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I'm not sure if this type of question can be asked here, but if it can then here goes:

Is it possible to get to 50 by adding 9 positive odd numbers? The odd numbers can be repeated, but they should all be positive numbers and all 9 numbers should be used.

PS : The inception of this question is a result of a random discussion that I was having during the break hour :)

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Hint: adding an odd number of odd numbers will give ... (is this a real question ?) –  Raymond Manzoni May 25 '13 at 8:27
Hmm..let me ponder over that –  403 Forbidden May 25 '13 at 8:29
This says sum of 9 odd numbers can't be even… True? –  403 Forbidden May 25 '13 at 8:32
Yes: consider the last digit in binary if it helps. –  Raymond Manzoni May 25 '13 at 8:36

2 Answers 2

up vote 6 down vote accepted

A direct approach:

Any given integer is either odd or even. If $n$ is even, then it is equal to $2m$ for some integer $m$; and if $n$ is odd, then it is equal to $2m+1$ for some integer $m$. Thus, adding up nine odd integers looks like $${(2a+1)+(2b+1)+(2c+1)+(2d+1)+(2e+1)\atop +(2f+1)+(2g+1)+(2h+1)+(2i+1)}$$ (the integers $a,b,\ldots,i$ may or may not be the same). Grouping things together, this is equal to $$2(a+b+c+d+e+f+g+h+i+4)+1.$$ Thus, the result is odd.

An simpler approach would be to prove these three simple facts: $$\begin{align*} \mathsf{odd}+\mathsf{odd}&=\mathsf{even}\\ \mathsf{odd}+\mathsf{even}&=\mathsf{odd}\\ \mathsf{even}+\mathsf{even}&=\mathsf{even} \end{align*}$$ Thus, starting from $$\mathsf{odd}+\mathsf{odd}+\mathsf{odd}+\mathsf{odd}+\mathsf{odd}+\mathsf{odd}+\mathsf{odd}+\mathsf{odd}+\mathsf{odd}$$ and grouping into pairs, $$\mathsf{odd}+(\mathsf{odd}+\mathsf{odd})+(\mathsf{odd}+\mathsf{odd})+(\mathsf{odd}+\mathsf{odd})+(\mathsf{odd}+\mathsf{odd})$$ we use our facts to see that this is $$\mathsf{odd}+\mathsf{even}+\mathsf{even}+\mathsf{even}+\mathsf{even}.$$ Grouping again, $$\mathsf{odd}+(\mathsf{even}+\mathsf{even})+(\mathsf{even}+\mathsf{even})$$ becomes $$\mathsf{odd}+\mathsf{even}+\mathsf{even}$$ becomes $$\mathsf{odd}+(\mathsf{even}+\mathsf{even})=\mathsf{odd}+\mathsf{even}= \mathsf{odd}$$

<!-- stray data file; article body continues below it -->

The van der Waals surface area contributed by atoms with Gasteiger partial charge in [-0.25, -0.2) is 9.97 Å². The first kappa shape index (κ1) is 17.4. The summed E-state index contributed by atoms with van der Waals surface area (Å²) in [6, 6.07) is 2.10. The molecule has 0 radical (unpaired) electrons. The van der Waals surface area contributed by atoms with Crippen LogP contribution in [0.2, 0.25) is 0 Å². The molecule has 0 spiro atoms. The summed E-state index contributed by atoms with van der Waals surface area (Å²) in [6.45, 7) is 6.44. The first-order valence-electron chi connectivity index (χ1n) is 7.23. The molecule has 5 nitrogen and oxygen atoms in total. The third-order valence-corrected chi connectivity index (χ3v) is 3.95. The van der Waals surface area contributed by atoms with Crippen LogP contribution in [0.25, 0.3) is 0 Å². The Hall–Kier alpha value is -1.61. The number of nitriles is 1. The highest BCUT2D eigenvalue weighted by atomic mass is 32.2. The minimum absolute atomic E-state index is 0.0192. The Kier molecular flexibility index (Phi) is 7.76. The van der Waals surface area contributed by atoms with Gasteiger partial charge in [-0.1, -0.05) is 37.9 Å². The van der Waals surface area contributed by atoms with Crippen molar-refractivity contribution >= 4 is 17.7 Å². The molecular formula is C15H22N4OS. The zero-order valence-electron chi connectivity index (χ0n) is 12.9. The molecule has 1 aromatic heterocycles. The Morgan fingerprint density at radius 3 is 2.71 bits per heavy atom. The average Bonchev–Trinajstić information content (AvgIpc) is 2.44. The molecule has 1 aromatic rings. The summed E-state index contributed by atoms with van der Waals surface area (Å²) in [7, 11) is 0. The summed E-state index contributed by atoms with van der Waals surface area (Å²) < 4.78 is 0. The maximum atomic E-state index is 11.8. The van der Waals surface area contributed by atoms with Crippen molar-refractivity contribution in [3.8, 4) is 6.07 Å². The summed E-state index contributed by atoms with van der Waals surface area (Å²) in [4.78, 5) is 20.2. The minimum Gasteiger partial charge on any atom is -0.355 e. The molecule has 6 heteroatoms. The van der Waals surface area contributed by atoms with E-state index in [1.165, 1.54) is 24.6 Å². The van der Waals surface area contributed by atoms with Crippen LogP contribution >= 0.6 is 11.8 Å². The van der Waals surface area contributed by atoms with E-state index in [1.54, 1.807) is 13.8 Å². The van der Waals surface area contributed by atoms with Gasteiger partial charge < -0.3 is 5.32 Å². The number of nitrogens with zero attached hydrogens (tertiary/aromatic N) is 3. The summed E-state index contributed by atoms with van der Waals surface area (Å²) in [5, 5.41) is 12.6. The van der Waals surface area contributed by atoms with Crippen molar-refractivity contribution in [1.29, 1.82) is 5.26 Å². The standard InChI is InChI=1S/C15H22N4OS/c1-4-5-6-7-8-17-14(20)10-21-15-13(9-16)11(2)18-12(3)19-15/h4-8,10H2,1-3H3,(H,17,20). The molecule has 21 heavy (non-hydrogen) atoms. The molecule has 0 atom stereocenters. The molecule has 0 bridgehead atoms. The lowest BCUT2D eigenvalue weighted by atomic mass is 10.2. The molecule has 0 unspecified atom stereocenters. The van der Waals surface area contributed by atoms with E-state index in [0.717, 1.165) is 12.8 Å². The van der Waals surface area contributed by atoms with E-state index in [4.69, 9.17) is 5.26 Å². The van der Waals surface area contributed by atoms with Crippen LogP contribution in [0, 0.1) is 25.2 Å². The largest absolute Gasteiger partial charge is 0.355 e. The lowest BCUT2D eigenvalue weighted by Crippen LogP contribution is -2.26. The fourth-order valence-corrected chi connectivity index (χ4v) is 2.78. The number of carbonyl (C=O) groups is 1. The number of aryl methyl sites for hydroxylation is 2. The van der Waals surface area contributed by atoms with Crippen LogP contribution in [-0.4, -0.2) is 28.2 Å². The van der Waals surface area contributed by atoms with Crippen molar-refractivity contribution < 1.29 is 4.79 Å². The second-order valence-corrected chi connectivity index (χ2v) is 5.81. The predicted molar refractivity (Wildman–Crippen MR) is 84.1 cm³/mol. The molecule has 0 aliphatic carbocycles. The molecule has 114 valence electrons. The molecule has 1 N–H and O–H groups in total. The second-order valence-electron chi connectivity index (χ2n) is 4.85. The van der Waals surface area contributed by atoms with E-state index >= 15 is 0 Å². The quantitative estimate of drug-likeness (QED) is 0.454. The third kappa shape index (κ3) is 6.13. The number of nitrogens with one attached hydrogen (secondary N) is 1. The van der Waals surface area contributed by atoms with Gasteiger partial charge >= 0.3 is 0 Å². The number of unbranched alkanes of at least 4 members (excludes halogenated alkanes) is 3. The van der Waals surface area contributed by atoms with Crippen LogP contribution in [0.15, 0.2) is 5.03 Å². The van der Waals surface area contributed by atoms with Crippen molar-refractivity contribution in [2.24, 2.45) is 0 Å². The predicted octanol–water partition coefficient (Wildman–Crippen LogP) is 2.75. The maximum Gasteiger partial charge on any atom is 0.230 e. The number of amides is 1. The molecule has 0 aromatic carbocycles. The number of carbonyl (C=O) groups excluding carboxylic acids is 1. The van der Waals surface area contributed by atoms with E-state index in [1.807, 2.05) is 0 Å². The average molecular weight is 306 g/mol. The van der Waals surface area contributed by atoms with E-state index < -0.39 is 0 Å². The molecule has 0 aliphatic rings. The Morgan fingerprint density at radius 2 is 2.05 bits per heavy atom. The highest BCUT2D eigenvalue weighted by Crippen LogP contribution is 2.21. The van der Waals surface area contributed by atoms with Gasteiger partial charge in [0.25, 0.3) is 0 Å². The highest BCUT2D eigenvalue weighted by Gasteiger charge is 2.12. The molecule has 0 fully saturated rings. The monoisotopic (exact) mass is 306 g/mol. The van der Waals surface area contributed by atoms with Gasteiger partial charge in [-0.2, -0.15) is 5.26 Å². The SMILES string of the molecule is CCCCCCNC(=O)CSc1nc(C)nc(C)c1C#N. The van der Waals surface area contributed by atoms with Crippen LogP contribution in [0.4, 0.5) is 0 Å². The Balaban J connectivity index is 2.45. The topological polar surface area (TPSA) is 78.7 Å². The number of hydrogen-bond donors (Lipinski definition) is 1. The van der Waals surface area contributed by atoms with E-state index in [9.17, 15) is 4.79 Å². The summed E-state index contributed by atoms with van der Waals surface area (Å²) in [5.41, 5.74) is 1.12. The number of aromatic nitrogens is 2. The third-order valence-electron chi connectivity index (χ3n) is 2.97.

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I'm sorry. I don't think I understood your query. –  403 Forbidden May 25 '13 at 8:34
Shouldn't that be +9? –  Ataraxia May 25 '13 at 8:35
Or just $$\mathsf{\underbrace{odd+odd}+odd+odd+odd+odd+odd+odd+odd}\\= \mathsf{\underbrace{even+odd}+odd+odd+odd+odd+odd+odd}\\= \mathsf{\underbrace{odd+odd}+odd+odd+odd+odd+odd}\\= \mathsf{\underbrace{even+odd}+odd+odd+odd+odd}\\= \mathsf{\underbrace{odd+odd}+odd+odd+odd}\\= \mathsf{\underbrace{even+odd}+odd+odd}\\= \mathsf{\underbrace{odd+odd}+odd}\\= \mathsf{\underbrace{even+odd}}\\= \mathsf{odd}$$ –  Rahul May 25 '13 at 8:43
@Rahul: Very clever user of MathJax! I approve :) –  Zev Chonoles May 25 '13 at 8:44
@403Forbidden you can always select it (the checkbox under the voting arrows) if you found it most helpful. –  Ataraxia May 25 '13 at 8:51

$$\sum_{k=1}^{9}(2n_k+1)= 2\sum_{k=1}^9n_k+9$$


There is no integer $\sum_{k=1}^9n_k$ that satisfies this.

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But my colleague says otherwise. And he refuses to let me in on the solution until the end of day..which is what is killing me. Argh! These math riddles are so addictive –  403 Forbidden May 25 '13 at 8:33
@403Forbidden he would have to demonstrate that it is possible for the sum of a set of integers to be a non-integer, and if he could do that he's worthy of an award. –  Ataraxia May 25 '13 at 8:34
As it turns out, it was just a trick question. He admitted to this (getting a result of 50) being not possible :) –  403 Forbidden May 25 '13 at 9:09

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